APG’s New Policy & Program Specialist Draws on a Wealth of Experience in Agronomy and Economics JUN 4 2015 | Producers | News Release
Alberta Pulse Growers (APG) welcomes Nevin Rosaasen as its new Policy and Program Specialist tasked with strengthening APG through policy development and serving as a resource for pulse producers.
“We are elated to add a Policy and Program Specialist position to better serve growers and the pulse industry,” said APG Executive Director Leanne Fischbuch. “Nevin’s knowledge, experience and enthusiasm for both the policy and extension components of this position will serve him well as APG’s first Policy and Program Specialist.”
Rosaasen is a fourth generation farmer from Preeceville, SK. He earned a Bachelor of Science in Agriculture with a major in Agronomy and minor in Agricultural Economics from the University of Saskatchewan. He was the principle on-farm manager before returning to graduate school in 2008 where he pursued a Masters in International Trade Policy from the Monterey Institute of International Studies. Prior to joining APG, Rosaasen served in various positions with Alberta Agriculture, Canadian Wheat Board, and the United Nations Economic Commission for Latin America and the Caribbean.
“I’m excited to join an innovative team that is dedicated to growing Alberta’s pulse industry,” Rosaasen said. “Of all the crops produced in the province, I believe pulses have the greatest opportunity for expansion. I intend to help producers use economics to make agronomic decisions on their farms and, ultimately, put more dollars in their jeans. Arming producers with the tools to make these decisions will bring me a sense of accomplishment in my role at APG.”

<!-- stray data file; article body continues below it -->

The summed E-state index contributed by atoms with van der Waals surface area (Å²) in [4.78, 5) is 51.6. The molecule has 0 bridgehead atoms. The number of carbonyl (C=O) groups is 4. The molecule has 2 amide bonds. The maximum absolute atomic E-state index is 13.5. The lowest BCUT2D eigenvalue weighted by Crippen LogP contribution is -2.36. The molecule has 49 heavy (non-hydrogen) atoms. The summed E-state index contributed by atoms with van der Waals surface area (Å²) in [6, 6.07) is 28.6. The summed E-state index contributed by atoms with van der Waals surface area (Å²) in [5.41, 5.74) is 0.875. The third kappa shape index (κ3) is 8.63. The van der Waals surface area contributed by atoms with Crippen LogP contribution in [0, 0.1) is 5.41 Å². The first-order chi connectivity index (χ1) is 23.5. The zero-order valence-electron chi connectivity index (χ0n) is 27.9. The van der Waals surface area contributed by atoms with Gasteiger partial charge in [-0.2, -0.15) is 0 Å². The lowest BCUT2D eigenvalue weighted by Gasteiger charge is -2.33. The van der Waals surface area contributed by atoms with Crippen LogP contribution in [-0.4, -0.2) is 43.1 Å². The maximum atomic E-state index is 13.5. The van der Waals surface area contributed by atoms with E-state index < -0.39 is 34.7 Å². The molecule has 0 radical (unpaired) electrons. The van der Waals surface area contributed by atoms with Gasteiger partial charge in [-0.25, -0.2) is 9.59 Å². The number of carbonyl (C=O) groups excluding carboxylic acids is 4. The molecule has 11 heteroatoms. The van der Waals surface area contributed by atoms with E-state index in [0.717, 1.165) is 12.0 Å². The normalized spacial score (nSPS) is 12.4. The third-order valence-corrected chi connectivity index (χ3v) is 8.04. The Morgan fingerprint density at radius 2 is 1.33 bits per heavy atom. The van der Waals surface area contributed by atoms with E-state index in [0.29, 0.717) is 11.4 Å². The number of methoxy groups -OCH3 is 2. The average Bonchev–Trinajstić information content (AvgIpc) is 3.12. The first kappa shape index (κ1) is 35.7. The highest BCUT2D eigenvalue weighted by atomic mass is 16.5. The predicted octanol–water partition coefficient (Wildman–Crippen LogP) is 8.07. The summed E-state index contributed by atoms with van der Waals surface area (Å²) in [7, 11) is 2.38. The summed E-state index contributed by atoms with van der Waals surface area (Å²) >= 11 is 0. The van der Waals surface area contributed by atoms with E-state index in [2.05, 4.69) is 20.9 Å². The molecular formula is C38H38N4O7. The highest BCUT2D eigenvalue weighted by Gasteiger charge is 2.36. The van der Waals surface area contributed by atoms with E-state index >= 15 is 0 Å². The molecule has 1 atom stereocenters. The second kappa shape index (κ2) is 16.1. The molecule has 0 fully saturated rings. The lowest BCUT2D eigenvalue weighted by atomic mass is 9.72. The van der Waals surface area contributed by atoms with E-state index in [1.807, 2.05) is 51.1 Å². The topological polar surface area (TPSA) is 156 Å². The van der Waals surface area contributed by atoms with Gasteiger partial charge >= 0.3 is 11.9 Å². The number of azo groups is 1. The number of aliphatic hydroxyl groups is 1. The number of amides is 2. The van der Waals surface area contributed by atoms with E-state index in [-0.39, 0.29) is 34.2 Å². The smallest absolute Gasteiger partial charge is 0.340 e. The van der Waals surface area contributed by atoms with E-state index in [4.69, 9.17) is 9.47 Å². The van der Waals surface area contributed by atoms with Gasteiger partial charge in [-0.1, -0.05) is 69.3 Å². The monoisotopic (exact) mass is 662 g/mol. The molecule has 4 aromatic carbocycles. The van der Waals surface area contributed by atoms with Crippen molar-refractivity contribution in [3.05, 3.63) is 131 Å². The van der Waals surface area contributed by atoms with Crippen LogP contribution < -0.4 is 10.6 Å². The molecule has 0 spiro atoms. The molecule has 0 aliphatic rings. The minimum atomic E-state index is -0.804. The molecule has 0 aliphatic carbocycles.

Rosaasen has always promoted pulses like field peas, dry beans, faba beans, chickpeas and lentils to producers as an important part of crop rotation, as well as including pulses on his family’s farm. In addition to canola, wheat, barley, oats, flax, grass seeds and other specialty crops, the Rosaasen family grows yellow peas, green peas and faba beans which gives APG’s newest staff member insight into the benefits, and sometimes challenges, facing pulse producers.
“Alberta producers have yet to realize the full potential of including pulses in their crop rotation,” Rosaasen said. “There are agronomic benefits of diversifying the crop rotation to break disease and pest cycles of our two main crops. Farmers who include pulses also have the economic advantage of decreased fertilizer bills, reduced risk and diversification of their crop marketing portfolio at the same time.”
Rosaasen will represent the Alberta Pulse Growers at regional and national level working groups advocating for policy that will enable, encourage and enhance the environment for pulse production in Alberta.